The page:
I understand that there are a lot of people who legitimately just aren’t informed, since the nature of Vocaloid is such a complex thing that makes it hard to describe in one paragraph, but it just really irritates me when I see people pass off Vocaloid as “some early weeb thing” or “something people only like for a cute moe girl”. And I’m not going to lie, a lot of Vocaloid’s popularity (and, generally, how people get into it) has to do with the picture of the anime-styled characters, and there is indeed a fanbase that’s dedicated to the characters, making headcanons and fanart and even ships. But its purpose was for popularity. That’s not what the phenomenon actually is.
Vocaloid is an indie music community. At its core, that’s what it is. It’s deeply entrenched in Japanese media, and it uses false voices instead of real singers, but in effect, it is nothing more than an indie music community. The songs aren’t released en masse by some phantom company to make the characters popular; they’re made by individual producers making their own music and their own style, all around the world. I have to emphasize that “all around the world” part; the collective understanding of Vocaloid and its fanbase has caused me to have more communication with non-English speakers in one year than I had in 15.
You don’t have to use it as a fake replacement for a real singer. You can experiment with things that are much easier to do in a false engine than with a human singer, like in Chiitan’s Francium, which milks the artificial singer nature to its full extent; you can make them sing impossibly fast, like in cosMo’s Sadistic.Music∞Factory. Without worrying about what “worth” it’ll have, you can make a silly song about vegetable juice (Lamaze-P, PoPiPo) if you so feel. Or you can make a 16-minute song based heavily on traditional Korean music, with a quarter of it being effective ad-lib (The Thousand-Year Poem, ProgreseeU). In fact, the author’s comment (translated by porifra) is very telling:
one of the most criticisms vocaloid receives is the question how is vocaloids different from idol music with autotune plastered all over it and I wrote this song in order to provide my answer to this question.at least I wanted to show that such songs like these can come from the vocaloid music, that unlike the popular music where marketability cannot be ignored, vocaloid genre is where you can really practice the music that you want.
in that stream of thought, this song is a song with sole emphasis on artistic value ignoring any marketability or popularity.
It is a 16 minute song depicting a person’s life through change in season and time in 4 different phases, and in accordance with the nature of the song almost all the instruments in the world was used and thus is very grand.
And even if you’re doing mainstream-style songs, which aren’t to be downed either (especially as their rate is increasing lately with more fledgling producers wanting to try their hand at music they like), the beauty of it is that you can buy a Vocaloid for around $170-200 (depending on which you buy), install it in your computer, and start making Vocaloid songs now. You don’t need to have connections to find a good singer with the time and ability to work with your style. You can make songs hoping to advance your career and move on as soon as you’ve found a niche and secure singer, like how ryo of supercell made Vocaloid songs until he became a huge name in J-pop. Or you could already be an established producer in the industry who’s using Vocaloid to do music on the sides, like kaoling (Ohkoshi Kaori, currently a producer for Kantai Collection), who was a game producer before she made songs like One Who Falls at the Name of God. It’s accessible music-making, for anyone, in control of anyone, and what’s more you have an audience that will be willing to give your work a try because they recognize something in it.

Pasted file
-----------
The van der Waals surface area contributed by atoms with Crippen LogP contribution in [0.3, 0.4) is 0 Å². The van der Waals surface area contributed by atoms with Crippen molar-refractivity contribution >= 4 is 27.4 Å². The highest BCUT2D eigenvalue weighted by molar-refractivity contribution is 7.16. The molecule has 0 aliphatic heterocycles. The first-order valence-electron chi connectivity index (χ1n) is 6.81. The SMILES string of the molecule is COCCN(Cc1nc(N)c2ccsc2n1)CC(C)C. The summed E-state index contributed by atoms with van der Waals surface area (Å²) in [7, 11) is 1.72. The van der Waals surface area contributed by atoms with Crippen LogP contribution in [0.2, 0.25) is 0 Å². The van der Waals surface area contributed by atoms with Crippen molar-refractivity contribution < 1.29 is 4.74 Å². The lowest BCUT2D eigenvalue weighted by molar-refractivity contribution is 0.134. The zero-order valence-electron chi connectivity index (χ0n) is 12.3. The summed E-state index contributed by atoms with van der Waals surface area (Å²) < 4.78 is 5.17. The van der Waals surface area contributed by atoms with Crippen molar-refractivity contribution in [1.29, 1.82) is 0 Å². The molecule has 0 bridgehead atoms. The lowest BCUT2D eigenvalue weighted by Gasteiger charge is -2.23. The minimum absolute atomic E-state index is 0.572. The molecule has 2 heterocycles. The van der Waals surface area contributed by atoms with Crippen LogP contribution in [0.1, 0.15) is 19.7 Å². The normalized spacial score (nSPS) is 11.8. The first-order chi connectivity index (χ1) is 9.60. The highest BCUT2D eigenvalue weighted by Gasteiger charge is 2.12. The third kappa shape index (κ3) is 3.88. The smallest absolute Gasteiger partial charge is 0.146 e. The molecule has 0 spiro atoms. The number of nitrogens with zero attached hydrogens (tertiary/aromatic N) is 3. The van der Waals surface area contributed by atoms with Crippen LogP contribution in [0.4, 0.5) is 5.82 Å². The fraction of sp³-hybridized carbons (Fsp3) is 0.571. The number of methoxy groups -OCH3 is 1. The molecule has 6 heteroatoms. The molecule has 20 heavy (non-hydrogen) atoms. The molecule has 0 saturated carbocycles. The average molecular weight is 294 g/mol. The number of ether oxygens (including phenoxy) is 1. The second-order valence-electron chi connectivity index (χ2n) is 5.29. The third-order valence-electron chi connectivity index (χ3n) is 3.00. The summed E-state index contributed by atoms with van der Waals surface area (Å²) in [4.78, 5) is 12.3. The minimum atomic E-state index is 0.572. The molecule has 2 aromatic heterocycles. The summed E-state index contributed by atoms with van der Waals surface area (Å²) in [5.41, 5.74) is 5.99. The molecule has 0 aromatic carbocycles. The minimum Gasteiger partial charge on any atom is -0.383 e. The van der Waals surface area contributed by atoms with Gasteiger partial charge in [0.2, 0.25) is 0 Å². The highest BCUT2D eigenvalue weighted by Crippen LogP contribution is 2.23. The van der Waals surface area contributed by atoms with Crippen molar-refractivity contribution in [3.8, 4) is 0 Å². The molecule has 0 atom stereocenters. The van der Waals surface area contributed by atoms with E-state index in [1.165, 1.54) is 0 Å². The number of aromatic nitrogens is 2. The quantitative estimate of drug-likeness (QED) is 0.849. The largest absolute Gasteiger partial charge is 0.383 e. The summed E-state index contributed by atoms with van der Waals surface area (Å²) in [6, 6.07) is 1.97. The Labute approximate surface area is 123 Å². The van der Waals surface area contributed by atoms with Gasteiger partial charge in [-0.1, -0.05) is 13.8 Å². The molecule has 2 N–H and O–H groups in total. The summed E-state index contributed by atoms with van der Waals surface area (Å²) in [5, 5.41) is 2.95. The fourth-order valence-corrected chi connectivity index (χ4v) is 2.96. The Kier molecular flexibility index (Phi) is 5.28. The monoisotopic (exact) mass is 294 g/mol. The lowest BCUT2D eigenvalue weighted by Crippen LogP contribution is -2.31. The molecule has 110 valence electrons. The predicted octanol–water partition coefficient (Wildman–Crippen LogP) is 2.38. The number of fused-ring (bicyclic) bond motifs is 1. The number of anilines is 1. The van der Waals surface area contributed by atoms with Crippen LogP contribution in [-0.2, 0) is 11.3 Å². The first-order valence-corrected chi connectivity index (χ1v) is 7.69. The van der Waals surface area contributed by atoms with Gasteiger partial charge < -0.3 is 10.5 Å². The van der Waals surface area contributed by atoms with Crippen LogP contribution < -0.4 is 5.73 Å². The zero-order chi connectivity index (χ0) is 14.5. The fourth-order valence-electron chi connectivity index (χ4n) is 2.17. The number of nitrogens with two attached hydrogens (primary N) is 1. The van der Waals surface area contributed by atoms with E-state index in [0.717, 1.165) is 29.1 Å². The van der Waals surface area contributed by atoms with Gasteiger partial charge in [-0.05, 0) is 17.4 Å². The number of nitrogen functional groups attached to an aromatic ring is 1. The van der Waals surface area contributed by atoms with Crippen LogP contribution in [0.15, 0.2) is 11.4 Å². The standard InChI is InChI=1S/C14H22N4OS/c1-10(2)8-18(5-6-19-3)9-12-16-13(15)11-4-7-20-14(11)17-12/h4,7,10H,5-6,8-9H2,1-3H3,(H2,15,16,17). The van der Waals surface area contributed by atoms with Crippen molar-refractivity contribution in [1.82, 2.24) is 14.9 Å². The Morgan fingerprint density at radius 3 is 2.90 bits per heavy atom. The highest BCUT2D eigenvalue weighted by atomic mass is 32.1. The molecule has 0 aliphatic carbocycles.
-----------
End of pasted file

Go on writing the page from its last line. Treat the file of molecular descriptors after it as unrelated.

When people go to Vocaloid concerts to see the projected character singing prerendered vocals, they’re not stupid; they know the character is fake and isn’t making any “effort” in singing. They’re there because they like the illusion. Even if they’re not consciously thinking it, they like this collective entity of a character that had its image created collaboratively by independent musicians, artists who wanted to illustrate those musical themes, and other kinds of artistic expressionists who contributed. It’s the realization of the phenomenon in an almost tangible form. So when I hear people dismiss it as “just a cute, fake voice and some catchy songs”, that’s when I - as both a fan and an occasional producer - feel bothered. You don’t have to like it or get into it; I get it if it’s not within your tastes, but at least please have some respect for the people who work hard within it.